Sustainable neighborhoods in Copenhagen

The Danish capital aims to be the world’s first carbon-neutral metropolis by 2025. Its green transition is already making the city more livable than ever before.

Cycle superhighways, a variety of parks and green spaces, waterfront promenades and harbor water so clean you can swim in it. Copenhagen is living proof that sustainable city design is very much synonymous with livability.

Danish architects and urban planners are renowned at combining sustainable solutions with esthetics and people-oriented qualities to create attractive urban spaces and works of architecture that are both beautiful and climate-friendly.

The Danish capital is already a frontrunner when it comes to sustainable urban development, and the bar for its future is also set exceptionally high: By 2025, according to the city’s visionaries, Copenhagen will become the world’s first carbon-neutral capital.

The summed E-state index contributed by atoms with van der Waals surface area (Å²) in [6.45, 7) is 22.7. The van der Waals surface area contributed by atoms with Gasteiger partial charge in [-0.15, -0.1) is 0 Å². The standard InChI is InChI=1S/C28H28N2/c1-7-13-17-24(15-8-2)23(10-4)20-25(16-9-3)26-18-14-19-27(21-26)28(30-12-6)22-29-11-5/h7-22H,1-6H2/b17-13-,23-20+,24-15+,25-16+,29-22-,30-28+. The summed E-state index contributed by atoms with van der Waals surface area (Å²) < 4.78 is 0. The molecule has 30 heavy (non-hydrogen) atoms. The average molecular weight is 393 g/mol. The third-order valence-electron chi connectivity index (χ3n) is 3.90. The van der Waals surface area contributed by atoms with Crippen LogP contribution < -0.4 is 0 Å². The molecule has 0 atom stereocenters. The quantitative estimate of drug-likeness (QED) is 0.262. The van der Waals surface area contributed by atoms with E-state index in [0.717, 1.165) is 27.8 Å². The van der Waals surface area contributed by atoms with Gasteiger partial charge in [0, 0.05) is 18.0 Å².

The city is collaborating with businesses, universities and institutions to achieve this -ambitious goal – and to create more jobs and a higher quality of life at the same time. Green mobility, recycling, renewable energy, climate adaptation and smart city technologies are some of the solutions that will keep Copenhagen a world leader of sustainable urban development.

Photo: COBE Architects

Krøyers Plads

Three distinctive buildings at Krøyers Plads not only comprise the world’s first Nordic Eco-labeled apartment complex but have also earned the Green Good Design Award 2017.The five-story brick buildings, with their angular, sloping roofs, are a modern take on the 300-year-old industrial warehouses in the historic Copenhagen harbor. But they’re built with a difference – recyclable materials, sedum roofs and principles to ensure a smart indoor climate and low energy consumption.Restaurants, shops and a supermarket on the ground floor help create a vibrant neighborhood, and the new public waterfront promenade in front of the buildings has quickly become a popular spot for Copenhageners to sunbathe and do some harbor diving.

Photo: TMRW

UN17 Village